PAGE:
Wanda Clawson, 76, left, and Ann Bechtold, 90, both of Boli-var, worked on the borough's 100th anniversary committee and were grand marshals for the 150th anniversary parade.
Bolivar firefighter Larry Lute looks at old photos that were displayed along with other borough memorabilia at the Bolivar American Legion. He has lived in the borough for 13 years.
By Linda Metz
The tiny, but tight-knit community of Bolivar Borough is still as strong as the bricks that were made there early in its 150-year history, say its residents.
And, that strength was evident last weekend as Bolivar, rhymes with "Oliver," its 501 residents and several hundred more visitors celebrated its sesquicentennial.
Incorporated in 1863, the Westmoreland County borough, partially surrounded by Fairfield on the Indiana County line, was then a flourishing community. It consisted mostly of Eastern European and Scottish immigrants who came to work at the Pennsylvania Canal, located along the Conemaugh River. Later, when the canal was closed, those same people got jobs in the several brickyards that gave Bolivar the name of "brick town."
Due to the availability of coal and clay, Bolivar's brickyards thrived at the turn of the 20th century. One of the brickyards was known for being the largest brickyard in North America, with the capacity to make 100,000 paving blocks each day.
In its early years, Bolivar boasted a population of nearly 3,000 and a thriving downtown that included an opera house, a train station and several hotels, grocery stores and restaurants, according to Patricia Betts, a borough native who moved back home after living elsewhere for 38 years.
The town, however, was hit hard by the Great Depression and today there is little evidence of its heyday.
"It was really something," said Ms. Betts, who served as treasurer of the borough's anniversary committee, which spent the past three years preparing for the three-day celebration that featured a parade and full schedule of events that included vendor booths and games, a trivia contest, a petting zoo, a brick toss competition and fireworks.
The celebration also featured commemorative coins and postcards, a recipe book and a large display of historical memorabilia. A bus shuttled visitors among venues.
"It's amazing what these people came together to do," said Mayor Tom Pickup, a borough native whose father was principal of then-Bolivar High School. Students from the borough now attend Ligonier Valley School District.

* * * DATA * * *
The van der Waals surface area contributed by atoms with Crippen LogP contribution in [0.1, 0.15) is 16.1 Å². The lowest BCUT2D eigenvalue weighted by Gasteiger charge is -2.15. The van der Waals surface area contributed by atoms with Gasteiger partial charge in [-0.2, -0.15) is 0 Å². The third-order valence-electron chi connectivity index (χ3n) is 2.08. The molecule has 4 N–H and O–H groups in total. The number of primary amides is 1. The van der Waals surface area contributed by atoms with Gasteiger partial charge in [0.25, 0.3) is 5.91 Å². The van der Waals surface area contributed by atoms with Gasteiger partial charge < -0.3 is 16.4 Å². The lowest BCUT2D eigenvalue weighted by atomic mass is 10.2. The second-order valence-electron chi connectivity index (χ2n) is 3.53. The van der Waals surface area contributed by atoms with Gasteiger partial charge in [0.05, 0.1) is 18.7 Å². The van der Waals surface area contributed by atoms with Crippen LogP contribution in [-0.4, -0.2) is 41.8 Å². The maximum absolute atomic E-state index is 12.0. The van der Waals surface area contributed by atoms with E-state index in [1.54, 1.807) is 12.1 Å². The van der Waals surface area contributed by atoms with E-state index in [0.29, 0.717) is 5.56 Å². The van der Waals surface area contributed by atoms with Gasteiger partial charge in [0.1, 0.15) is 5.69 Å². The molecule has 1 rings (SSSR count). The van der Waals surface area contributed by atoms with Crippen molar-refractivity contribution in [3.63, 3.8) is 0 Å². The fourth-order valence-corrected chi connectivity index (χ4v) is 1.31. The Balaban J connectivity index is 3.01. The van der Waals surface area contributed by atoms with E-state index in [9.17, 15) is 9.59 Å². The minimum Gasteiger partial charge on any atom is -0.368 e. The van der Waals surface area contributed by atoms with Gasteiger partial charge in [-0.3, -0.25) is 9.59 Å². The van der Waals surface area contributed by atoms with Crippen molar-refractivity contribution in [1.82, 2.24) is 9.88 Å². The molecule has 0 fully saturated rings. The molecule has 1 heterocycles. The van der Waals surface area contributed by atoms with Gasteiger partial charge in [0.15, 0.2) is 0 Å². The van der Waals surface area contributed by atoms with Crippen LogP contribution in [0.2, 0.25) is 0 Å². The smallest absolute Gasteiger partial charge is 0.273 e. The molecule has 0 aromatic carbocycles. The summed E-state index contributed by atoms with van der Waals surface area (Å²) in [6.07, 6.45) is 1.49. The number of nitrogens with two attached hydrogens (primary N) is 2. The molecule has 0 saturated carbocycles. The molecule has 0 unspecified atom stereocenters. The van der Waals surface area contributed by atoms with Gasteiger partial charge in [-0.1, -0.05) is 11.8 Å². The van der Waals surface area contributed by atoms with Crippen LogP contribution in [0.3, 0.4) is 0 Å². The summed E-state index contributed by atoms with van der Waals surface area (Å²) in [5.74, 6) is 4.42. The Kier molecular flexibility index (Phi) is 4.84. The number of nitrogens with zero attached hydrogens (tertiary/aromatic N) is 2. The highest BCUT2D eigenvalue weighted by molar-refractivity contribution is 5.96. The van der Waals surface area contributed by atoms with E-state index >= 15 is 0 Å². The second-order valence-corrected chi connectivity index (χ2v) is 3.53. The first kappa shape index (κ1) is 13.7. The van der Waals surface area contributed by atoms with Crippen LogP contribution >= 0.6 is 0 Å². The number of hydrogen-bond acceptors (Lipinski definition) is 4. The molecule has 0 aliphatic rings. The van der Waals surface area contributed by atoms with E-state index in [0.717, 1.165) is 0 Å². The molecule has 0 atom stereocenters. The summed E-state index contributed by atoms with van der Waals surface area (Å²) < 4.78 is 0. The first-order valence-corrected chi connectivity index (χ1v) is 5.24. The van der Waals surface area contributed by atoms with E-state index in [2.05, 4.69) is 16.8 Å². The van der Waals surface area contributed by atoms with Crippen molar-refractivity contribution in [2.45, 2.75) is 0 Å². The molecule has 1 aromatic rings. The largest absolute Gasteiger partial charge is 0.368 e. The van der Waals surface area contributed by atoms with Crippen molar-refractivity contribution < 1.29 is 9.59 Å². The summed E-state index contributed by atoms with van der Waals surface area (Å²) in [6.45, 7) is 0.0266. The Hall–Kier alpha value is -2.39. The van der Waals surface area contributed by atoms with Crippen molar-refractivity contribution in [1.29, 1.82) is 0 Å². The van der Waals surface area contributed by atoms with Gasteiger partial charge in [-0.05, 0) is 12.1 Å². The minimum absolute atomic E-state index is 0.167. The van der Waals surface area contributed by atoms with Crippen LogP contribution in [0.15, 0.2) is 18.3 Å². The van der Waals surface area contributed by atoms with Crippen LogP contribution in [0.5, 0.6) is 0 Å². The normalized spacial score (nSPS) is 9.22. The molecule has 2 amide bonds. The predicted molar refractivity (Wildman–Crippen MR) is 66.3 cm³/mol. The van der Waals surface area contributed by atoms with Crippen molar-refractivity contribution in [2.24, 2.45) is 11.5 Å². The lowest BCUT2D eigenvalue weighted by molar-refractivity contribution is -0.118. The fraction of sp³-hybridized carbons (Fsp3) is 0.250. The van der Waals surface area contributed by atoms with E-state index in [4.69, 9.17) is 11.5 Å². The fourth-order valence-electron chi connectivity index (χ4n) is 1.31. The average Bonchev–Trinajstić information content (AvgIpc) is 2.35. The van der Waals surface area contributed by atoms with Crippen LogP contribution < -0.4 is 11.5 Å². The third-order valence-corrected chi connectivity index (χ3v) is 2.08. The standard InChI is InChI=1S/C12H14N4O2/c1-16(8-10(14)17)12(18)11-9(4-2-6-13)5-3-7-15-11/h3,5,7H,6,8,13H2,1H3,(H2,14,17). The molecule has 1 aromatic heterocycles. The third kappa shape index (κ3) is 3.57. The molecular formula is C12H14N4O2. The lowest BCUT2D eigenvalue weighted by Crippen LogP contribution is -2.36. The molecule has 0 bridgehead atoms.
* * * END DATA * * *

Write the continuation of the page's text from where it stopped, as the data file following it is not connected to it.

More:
"I don't think they really realized what they achieved."
Mr. Pickup remembers the borough's better times but believes there's a bright future, too.
"This community has had tough times, but we're fighting our way back," he said.
Over the past several decades, little has changed in the borough, which has no police department and operates on a $60,000 annual budget.
"Bolivar really hasn't changed. The only change really is there are no old people anymore," said Wanda Clawson with a laugh.
Mrs. Clawson, 76, and Ann Bechtold, 90, served as the grand marshals of the anniversary parade. The women are the last two members of the committee that coordinated the borough's 100th anniversary celebration.
"The kids have all grown up, but other than that there's not many changes," Mrs. Clawson said.
Both women are lifelong residents of the borough, as their husbands were among the lucky ones to find work locally. Others may have moved away, but their hearts remained in Bolivar.
William Rolley, 64, traveled from his home in Erie to return to Bolivar for the celebration. His son, Mike Rolley, came in from Pittsburgh.
The father and son won their age brackets in the brick tossing competition. Mr. Rolley threw his 10-pound brick 34 feet, 4 inches in the 55-and-older bracket, while his son's winning throw sent the brick 53 feet, 8 inches, winning the 35-to-55-year-old bracket.
"It's a long tradition," said William Rolley, who pointed out that at the age of 35, he held the title for the longest brick throw of 68 feet, 4 inches.
"But that was a long time ago," he noted.
"It was all about celebrating the borough's history" and the people who call it home, said Mrs. Betts.